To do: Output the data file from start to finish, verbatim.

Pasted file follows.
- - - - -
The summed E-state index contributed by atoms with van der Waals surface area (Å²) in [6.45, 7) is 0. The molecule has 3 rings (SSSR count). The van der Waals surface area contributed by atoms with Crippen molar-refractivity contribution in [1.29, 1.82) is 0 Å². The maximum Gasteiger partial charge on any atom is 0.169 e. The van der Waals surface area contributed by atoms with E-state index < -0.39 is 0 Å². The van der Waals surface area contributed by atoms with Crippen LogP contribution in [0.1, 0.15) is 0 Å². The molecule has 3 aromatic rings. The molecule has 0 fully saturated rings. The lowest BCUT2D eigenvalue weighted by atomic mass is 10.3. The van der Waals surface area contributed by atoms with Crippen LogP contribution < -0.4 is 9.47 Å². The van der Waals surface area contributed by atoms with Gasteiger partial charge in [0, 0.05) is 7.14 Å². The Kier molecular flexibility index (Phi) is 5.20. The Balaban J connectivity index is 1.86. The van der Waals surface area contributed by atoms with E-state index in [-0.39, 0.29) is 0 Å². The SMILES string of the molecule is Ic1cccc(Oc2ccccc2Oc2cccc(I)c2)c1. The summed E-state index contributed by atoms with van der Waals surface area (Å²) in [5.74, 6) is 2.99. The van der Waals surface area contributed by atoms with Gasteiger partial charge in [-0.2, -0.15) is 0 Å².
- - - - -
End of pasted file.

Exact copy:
The summed E-state index contributed by atoms with van der Waals surface area (Å²) in [6.45, 7) is 0. The molecule has 3 rings (SSSR count). The van der Waals surface area contributed by atoms with Crippen molar-refractivity contribution in [1.29, 1.82) is 0 Å². The maximum Gasteiger partial charge on any atom is 0.169 e. The van der Waals surface area contributed by atoms with E-state index < -0.39 is 0 Å². The van der Waals surface area contributed by atoms with Crippen LogP contribution in [0.1, 0.15) is 0 Å². The molecule has 3 aromatic rings. The molecule has 0 fully saturated rings. The lowest BCUT2D eigenvalue weighted by atomic mass is 10.3. The van der Waals surface area contributed by atoms with Crippen LogP contribution < -0.4 is 9.47 Å². The van der Waals surface area contributed by atoms with Gasteiger partial charge in [0, 0.05) is 7.14 Å². The Kier molecular flexibility index (Phi) is 5.20. The Balaban J connectivity index is 1.86. The van der Waals surface area contributed by atoms with E-state index in [-0.39, 0.29) is 0 Å². The SMILES string of the molecule is Ic1cccc(Oc2ccccc2Oc2cccc(I)c2)c1. The summed E-state index contributed by atoms with van der Waals surface area (Å²) in [5.74, 6) is 2.99. The van der Waals surface area contributed by atoms with Gasteiger partial charge in [-0.2, -0.15) is 0 Å².